Pastor David B. Curtis

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Providential Protection

Acts 23:12-35

Delivered 05/23/2010

Paul has finished his missionary journeys and is now in Jerusalem. Everything Paul has tried to do since he came to Jerusalem has ended in a riot. He tried to pacify the Jewish Christians by purifying himself in the temple and paying the expenses of four men who had taken a vow; that ended in a riot. He tried to give his testimony of what God had done in his life to the Jewish crowd in the temple court, and that ended in a riot. He tried to give testimony before the Jewish Council, the Sanhedrin, and that ended in a riot. Now he's a prisoner. A bunch of Jews put together a plot to assassinate Paul, but God providentially protected him.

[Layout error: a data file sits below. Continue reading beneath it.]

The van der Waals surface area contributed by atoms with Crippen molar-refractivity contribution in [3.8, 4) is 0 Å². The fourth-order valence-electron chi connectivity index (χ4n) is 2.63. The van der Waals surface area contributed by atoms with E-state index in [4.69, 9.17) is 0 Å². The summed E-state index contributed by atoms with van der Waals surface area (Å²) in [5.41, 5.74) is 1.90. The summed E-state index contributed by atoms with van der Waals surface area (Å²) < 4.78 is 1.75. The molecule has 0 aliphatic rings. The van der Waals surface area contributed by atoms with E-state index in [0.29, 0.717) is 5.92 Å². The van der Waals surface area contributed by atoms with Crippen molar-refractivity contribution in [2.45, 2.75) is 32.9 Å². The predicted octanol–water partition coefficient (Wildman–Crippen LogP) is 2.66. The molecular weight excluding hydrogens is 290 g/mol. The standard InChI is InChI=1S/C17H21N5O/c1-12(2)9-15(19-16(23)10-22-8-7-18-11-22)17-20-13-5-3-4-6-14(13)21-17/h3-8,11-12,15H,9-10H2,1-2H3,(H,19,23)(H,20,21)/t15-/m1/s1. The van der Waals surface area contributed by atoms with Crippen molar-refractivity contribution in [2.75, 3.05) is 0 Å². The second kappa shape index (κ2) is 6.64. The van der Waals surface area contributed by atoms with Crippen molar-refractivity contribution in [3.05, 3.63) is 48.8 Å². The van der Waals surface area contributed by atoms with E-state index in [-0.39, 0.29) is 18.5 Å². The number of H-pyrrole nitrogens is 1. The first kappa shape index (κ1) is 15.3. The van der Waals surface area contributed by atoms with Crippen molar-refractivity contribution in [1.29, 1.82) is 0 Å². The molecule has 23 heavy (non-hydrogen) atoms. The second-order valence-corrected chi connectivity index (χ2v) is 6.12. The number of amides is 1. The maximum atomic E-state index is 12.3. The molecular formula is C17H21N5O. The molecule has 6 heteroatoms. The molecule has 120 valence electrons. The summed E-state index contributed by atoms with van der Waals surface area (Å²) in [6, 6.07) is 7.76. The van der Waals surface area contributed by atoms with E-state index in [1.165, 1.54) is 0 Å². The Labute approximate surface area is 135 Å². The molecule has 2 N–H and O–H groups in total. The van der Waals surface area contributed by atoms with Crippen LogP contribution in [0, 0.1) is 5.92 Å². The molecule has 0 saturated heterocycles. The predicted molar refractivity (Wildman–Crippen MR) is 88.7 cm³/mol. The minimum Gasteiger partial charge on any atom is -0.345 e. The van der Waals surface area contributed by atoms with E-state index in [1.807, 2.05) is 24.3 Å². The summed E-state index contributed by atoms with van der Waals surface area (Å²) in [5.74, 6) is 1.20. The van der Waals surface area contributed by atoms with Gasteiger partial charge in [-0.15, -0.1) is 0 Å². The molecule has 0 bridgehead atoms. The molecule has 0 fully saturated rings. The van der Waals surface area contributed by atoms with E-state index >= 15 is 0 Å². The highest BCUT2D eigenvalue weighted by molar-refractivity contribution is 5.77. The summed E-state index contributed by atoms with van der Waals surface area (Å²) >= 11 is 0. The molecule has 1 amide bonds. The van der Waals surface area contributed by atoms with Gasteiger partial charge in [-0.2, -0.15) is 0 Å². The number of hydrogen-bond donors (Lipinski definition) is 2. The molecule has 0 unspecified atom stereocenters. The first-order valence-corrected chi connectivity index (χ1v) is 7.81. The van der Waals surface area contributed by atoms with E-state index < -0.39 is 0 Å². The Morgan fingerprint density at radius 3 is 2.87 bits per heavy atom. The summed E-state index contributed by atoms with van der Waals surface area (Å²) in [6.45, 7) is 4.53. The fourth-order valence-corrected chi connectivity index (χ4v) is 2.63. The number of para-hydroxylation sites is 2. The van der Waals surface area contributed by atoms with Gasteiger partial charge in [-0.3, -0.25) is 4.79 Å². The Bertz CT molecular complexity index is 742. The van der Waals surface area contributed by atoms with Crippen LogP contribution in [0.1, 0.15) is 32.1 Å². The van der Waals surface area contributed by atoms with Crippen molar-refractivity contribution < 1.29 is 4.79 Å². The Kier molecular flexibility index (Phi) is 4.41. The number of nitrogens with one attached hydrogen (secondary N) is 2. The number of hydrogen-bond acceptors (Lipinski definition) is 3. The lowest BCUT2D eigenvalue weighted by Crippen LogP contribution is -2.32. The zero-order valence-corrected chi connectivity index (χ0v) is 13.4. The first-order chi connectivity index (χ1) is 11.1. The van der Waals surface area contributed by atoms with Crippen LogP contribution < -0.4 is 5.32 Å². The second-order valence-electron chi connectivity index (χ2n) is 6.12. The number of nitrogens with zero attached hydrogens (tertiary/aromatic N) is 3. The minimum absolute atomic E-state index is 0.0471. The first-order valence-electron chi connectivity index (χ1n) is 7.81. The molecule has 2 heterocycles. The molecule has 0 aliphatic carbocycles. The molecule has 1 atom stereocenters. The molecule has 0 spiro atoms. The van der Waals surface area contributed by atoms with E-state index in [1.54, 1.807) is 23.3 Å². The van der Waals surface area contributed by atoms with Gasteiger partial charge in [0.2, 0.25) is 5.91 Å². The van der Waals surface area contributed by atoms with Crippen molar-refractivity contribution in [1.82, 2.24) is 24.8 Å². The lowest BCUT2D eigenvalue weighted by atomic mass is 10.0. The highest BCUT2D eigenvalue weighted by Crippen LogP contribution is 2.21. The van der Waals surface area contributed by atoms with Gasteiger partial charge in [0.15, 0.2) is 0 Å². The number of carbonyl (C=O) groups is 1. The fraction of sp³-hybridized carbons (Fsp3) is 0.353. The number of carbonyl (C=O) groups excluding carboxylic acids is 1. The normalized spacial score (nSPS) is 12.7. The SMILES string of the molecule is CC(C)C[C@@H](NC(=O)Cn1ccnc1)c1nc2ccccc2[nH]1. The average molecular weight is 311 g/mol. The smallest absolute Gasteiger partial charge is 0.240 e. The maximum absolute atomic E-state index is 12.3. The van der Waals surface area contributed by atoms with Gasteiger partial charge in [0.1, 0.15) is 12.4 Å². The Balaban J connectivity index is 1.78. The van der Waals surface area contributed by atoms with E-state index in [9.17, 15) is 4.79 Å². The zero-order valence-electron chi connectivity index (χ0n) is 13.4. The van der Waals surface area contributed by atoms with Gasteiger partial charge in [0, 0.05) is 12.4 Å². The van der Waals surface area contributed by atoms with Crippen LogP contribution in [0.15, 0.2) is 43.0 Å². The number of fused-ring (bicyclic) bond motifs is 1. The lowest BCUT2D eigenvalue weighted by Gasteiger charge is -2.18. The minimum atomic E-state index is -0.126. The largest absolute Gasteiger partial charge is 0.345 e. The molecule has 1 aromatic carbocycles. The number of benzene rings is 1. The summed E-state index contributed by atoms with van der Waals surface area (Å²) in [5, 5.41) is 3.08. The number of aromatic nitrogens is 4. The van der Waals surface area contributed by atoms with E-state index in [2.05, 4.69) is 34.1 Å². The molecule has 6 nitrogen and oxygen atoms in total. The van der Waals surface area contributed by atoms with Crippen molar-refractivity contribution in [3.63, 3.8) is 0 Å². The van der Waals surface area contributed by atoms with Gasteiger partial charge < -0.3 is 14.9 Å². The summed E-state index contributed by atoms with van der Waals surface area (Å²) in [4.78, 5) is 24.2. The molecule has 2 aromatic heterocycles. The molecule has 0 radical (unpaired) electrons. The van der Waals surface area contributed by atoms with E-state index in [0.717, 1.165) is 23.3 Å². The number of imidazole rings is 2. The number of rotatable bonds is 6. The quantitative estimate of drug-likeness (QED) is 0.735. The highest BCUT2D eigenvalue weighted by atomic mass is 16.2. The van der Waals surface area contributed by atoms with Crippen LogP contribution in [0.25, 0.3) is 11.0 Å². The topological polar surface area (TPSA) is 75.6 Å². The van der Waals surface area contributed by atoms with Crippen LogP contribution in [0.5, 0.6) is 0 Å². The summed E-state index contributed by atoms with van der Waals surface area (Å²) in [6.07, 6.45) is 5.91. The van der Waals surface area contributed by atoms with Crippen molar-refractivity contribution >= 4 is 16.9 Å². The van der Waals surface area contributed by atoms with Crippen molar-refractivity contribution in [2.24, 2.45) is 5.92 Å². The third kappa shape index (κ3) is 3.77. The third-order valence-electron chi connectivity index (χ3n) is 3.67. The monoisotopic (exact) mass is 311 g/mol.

Let me just say that the term "providence" is not found in the Scripture, but the doctrine of providence is very Scriptural. The theological term "providence" means nothing short of: "the universal sovereign rule of God." Providence is the preserving and governing of all his creatures and all their actions.

Charles Hodge said, "The external world, rational and irrational creatures, things great and small, ordinary and extraordinary, are equally and always under the control of God."

The text we want to look at today is interesting in that it contains no exposition of Biblical doctrine, no exhortations, and no commands. In fact nothing about the Lord is mentioned from verse 12 to the end of the chapter. The name of God isn't mentioned, the name of Jesus isn't mentioned. There is no mention of the Holy Spirit, or salvation, or any Biblical doctrine. So we are going to just skip this text and move on to chapter 24. Just kidding!